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Greek Etymology in the 21st century

Alexander Nikolaev

Boston University

The year 2010 saw the publication of Etymological Dictionary of Greek (EDG) by Robert S. P. Beekes. Written in English by one of the leading practitioners of Indo-European studies and published by Brill, this 1800-page dictionary is bound to become the standard reference work for classicists who will rely on it for their knowledge of the history of Greek vocabulary. At the same time, it has been pointed out on multiple occasions that this dictionary is deeply flawed; unfortunately, for a sobering assessment of EDG interested classicists should go to journals that may lie outside of their purview.[1] This paper is addressed to classical scholars interested in Greek etymology who are unsure whether or not EDG has now replaced Chantraine 1968–80 and Frisk 1960–72.

In the first part of the paper I will focus on two specific and methodologically significant drawbacks of the new dictionary illustrating both problematic areas with selections of examples:

1. EDG failed to take full account of much of the progress achieved in Indo-European linguistics in the past century due to the discovery of new related language families, Tocharian and Anatolian. Linguistic archaisms preserved in these two branches have led many scholars to believe that they were the first two to split off the Indo-European family tree; it would therefore be reasonable to expect considerable etymological enlightenment ex oriente, viz. from Anatolian and Tocharian, but unfortunately, precisely these two families seem to be consistently underused in EDG. This is not a problem when the Indo-European pedigree of a Greek word is assured, but there are cases where a Greek word can be saved from etymological obscurity precisely with the help of Anatolian or Tocharian comparanda.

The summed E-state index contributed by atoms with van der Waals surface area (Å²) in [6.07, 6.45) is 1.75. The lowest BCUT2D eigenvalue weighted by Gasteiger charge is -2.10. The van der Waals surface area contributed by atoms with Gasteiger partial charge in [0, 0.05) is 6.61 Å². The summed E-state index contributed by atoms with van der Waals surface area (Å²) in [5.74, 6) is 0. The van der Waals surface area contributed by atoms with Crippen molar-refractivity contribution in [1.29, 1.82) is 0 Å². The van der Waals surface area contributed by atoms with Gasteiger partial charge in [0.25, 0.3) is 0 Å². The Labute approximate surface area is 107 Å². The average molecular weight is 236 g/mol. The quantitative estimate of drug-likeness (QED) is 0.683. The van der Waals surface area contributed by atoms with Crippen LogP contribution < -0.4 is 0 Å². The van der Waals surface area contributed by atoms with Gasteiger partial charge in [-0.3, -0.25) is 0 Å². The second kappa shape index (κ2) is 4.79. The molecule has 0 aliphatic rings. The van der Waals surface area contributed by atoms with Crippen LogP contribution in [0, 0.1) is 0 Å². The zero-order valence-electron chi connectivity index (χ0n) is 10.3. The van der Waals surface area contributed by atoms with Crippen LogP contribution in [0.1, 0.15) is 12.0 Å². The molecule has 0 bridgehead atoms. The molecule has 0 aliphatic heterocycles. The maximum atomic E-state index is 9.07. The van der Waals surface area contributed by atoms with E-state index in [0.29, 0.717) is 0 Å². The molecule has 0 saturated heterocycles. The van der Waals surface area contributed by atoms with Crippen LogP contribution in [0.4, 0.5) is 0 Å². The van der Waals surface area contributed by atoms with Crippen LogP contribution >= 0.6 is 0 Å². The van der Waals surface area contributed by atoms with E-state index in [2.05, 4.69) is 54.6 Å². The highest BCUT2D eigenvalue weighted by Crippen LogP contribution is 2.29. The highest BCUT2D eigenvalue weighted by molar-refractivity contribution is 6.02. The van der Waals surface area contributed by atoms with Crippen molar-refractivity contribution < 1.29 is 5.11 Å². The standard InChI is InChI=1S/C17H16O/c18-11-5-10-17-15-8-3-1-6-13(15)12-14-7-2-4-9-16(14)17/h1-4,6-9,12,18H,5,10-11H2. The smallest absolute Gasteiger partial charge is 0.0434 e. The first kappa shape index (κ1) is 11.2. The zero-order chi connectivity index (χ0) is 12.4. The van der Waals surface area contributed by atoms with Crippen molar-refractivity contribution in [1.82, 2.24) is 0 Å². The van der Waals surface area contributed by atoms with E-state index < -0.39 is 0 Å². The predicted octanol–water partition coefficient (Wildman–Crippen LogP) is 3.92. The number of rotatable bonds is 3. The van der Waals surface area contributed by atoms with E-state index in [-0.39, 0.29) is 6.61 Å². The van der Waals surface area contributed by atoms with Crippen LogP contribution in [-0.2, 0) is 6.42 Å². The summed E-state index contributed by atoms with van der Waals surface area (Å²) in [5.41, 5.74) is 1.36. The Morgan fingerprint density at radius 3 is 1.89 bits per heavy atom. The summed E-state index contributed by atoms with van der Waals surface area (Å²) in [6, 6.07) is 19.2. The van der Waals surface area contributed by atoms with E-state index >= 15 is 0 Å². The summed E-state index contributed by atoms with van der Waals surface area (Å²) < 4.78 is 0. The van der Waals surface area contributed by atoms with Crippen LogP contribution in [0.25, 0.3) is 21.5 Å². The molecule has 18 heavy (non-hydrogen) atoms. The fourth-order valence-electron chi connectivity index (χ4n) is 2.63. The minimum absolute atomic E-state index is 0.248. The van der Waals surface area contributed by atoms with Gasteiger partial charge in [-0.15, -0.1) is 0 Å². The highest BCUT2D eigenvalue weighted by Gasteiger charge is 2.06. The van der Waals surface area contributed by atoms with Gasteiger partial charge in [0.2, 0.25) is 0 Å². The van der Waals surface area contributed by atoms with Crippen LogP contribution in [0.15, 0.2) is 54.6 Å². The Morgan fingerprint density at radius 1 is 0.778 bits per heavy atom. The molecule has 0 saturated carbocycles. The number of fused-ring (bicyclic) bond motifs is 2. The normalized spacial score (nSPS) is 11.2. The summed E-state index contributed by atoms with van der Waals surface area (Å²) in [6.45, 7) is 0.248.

2. EDG failed to take full account of the progress achieved in historical study of those languages that are traditionally (and no doubt rightly) viewed as most closely related to Greek, namely, Albanian, Phrygian, and other “Paleobalkan” languages. 

In the second part of the paper I will briefly present a selection of new etymologies from a forthcoming volume of Greek Etymological Notes: Addenda and Corrigenda to EDG. My main goal in this part is to demonstrate that contrary to Beekes’ “Pan-Pre-Greek” approach, comparative method still has a lot to offer for the study of Ancient Greek vocabulary.


[1] See Balles 2011, Blanc 2011, Meissner 2013 and Schmitt 2010; compare also the remarks by Consani 2011, Katz 2010: 35 and Schaffner 2014: 71–2 n. 15.

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Greek and Latin Linguistics

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